City Hall

At Noon Tomorrow, The "Poor People's March" On City Hall to Protest Expected Budget Cuts

A "poor people's march" at Dallas City Halll at noon tomorrow will kick off a campaign of protests aimed primarily at Dallas Mayor Tom Leppert. Veteran community activists blame Leppert's political ambitions for what they insist is a one-sided assault on city programs for the poor.

"When you make a trade-off like, 'Hey, we just don't have any general fund money for community dental care, but we are going to bend over backward and find money for the Calatrava bridge even if we have to go to Italy for it,' then you are making a statement there," said longtime community organizer and activist John Fullinwider, a former member of the Dallas Mayor's Special Commission for the Homeless.

Organizers of tomorrow's march said Monday that Dallas City Hall is using an anticipated budget shortfall of $131.1 million as a pretext for slashing programs for the poor. Neighborhoods, many of which will again go without swimming pools and librarians and rec centers and park upkeep, will also take it in the shorts.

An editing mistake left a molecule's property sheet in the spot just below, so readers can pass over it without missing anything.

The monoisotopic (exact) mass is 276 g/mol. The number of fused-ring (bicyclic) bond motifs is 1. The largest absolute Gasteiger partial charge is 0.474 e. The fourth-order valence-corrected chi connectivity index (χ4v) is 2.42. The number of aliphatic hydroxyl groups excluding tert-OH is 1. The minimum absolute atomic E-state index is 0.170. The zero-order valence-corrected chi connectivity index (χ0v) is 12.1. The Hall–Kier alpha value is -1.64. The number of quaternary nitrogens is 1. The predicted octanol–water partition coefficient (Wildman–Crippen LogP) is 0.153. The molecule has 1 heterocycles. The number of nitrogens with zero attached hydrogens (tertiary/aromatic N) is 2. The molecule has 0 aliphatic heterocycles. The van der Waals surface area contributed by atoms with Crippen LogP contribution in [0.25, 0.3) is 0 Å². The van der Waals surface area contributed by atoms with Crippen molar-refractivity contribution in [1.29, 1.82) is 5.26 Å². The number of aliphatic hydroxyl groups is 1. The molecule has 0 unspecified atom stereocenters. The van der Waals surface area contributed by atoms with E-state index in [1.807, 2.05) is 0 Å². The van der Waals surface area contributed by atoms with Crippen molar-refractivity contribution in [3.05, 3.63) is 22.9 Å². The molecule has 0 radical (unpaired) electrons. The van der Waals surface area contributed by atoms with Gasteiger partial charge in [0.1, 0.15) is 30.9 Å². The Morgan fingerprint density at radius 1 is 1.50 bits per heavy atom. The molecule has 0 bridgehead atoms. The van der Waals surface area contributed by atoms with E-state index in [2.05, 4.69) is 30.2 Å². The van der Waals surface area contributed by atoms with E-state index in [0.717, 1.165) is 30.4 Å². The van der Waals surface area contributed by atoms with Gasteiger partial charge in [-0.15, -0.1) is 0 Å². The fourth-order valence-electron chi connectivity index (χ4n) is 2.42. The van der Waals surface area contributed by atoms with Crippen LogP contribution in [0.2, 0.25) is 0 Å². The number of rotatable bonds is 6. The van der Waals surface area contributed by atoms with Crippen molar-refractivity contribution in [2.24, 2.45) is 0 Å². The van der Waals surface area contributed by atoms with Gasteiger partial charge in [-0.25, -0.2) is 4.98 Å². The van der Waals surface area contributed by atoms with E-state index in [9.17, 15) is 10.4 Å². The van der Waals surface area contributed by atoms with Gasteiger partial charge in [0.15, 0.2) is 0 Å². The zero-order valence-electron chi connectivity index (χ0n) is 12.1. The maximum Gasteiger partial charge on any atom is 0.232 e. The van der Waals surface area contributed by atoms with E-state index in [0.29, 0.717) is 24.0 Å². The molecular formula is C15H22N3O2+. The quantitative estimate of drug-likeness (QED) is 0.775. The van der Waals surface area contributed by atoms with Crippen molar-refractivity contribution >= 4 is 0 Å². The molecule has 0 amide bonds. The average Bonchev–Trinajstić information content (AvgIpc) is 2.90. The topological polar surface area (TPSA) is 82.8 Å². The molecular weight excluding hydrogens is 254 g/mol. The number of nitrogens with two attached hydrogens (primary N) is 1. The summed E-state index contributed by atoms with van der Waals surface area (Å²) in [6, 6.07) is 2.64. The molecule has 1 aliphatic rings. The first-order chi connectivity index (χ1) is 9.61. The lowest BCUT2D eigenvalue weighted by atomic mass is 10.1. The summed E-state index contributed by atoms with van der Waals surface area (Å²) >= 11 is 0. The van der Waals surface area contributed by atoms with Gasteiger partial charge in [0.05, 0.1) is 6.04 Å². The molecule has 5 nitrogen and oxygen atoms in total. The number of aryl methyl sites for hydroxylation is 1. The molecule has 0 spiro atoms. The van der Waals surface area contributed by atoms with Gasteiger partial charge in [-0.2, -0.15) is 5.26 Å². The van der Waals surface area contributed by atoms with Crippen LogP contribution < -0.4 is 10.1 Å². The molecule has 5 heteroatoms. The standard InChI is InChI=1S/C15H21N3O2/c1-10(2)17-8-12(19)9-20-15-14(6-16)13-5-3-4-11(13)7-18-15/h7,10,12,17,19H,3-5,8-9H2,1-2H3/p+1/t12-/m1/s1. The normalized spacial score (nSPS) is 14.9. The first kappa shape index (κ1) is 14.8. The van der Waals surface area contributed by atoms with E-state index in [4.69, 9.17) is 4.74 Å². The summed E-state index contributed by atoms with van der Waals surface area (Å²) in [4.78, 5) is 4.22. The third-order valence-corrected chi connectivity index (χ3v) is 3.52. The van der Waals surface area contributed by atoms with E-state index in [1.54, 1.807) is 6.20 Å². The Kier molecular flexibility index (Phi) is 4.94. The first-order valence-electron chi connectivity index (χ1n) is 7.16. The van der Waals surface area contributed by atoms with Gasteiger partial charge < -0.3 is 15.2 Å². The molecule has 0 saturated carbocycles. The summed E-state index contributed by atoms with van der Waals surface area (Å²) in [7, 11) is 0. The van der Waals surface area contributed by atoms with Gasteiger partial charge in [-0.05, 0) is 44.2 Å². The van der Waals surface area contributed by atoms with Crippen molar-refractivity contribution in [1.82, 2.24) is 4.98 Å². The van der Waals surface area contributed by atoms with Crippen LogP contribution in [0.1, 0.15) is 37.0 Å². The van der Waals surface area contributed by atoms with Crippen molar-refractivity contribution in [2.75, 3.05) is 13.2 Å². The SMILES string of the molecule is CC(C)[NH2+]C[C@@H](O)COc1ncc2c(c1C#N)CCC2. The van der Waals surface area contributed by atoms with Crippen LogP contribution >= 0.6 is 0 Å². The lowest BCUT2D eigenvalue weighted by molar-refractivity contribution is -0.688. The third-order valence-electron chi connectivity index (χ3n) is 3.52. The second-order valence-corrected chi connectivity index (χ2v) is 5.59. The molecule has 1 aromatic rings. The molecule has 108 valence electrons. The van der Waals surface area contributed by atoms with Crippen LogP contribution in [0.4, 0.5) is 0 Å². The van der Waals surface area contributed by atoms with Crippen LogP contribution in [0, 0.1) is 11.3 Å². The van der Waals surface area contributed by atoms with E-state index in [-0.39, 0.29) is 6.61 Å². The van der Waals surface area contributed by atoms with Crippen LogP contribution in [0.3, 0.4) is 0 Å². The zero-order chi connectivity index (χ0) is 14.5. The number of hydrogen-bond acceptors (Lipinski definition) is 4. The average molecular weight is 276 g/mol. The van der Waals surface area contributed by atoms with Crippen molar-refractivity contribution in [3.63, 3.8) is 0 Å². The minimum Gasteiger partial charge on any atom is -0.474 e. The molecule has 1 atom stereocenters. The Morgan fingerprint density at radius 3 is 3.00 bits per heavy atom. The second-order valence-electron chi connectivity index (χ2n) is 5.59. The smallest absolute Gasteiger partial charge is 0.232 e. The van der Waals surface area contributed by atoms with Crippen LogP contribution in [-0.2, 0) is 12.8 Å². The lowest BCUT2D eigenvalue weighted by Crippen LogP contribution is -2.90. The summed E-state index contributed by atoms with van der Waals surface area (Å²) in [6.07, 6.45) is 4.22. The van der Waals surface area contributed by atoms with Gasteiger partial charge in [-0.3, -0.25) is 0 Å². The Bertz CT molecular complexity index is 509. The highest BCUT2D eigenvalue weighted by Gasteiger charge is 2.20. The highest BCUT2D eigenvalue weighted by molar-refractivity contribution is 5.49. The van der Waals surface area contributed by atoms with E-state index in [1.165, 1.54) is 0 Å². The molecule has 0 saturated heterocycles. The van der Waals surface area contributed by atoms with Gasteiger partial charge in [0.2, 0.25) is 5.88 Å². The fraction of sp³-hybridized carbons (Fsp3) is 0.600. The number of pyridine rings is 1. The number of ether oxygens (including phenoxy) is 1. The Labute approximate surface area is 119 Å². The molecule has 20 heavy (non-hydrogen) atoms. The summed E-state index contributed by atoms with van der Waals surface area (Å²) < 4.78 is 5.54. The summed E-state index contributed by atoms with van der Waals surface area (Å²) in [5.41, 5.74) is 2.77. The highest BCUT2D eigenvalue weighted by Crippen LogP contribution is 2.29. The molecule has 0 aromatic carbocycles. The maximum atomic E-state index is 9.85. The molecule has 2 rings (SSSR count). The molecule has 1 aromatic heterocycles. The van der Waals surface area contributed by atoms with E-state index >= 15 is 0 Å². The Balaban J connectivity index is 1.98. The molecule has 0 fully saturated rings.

Perry Forshee, chief organizer of the march, said: "What we'd like to accomplish is: One, educate people down here on the budget issue so they can see how it is affecting them. And two, send a message to the mayor and the city council that we are not happy with this decision. We understand cuts need to be made, but closing pools and closing libraries for the kids is not an acceptable way to go about that."

Fullinwider added: "We are targeting the mayor on this. Here is a man who has tried to build his mayorship out of this concern for people and how much he comes out south of downtown and stuff. Once he decides to go into more overtly partisan politics, then he's going to let this conservative religion of 'no taxes' trump everything."

Organizers are hoping for a good turnout but said they will not be daunted if the crowd is on the meager side. "Well," said Forshee, "that means that we will have more work to do. We will be door-to-door. We will have town hall meetings educating people. We are going to bring it to them. We are going to show people where this is going to affect their children."

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Jim Schutze has been the city columnist for the Dallas Observer since 1998. He has been a recipient of the Association of Alternative Newsweeklies’ national award for best commentary and Lincoln University’s national Unity Award for writing on civil rights and racial issues. In 2011 he was admitted to the Texas Institute of Letters.
Contact: Jim Schutze

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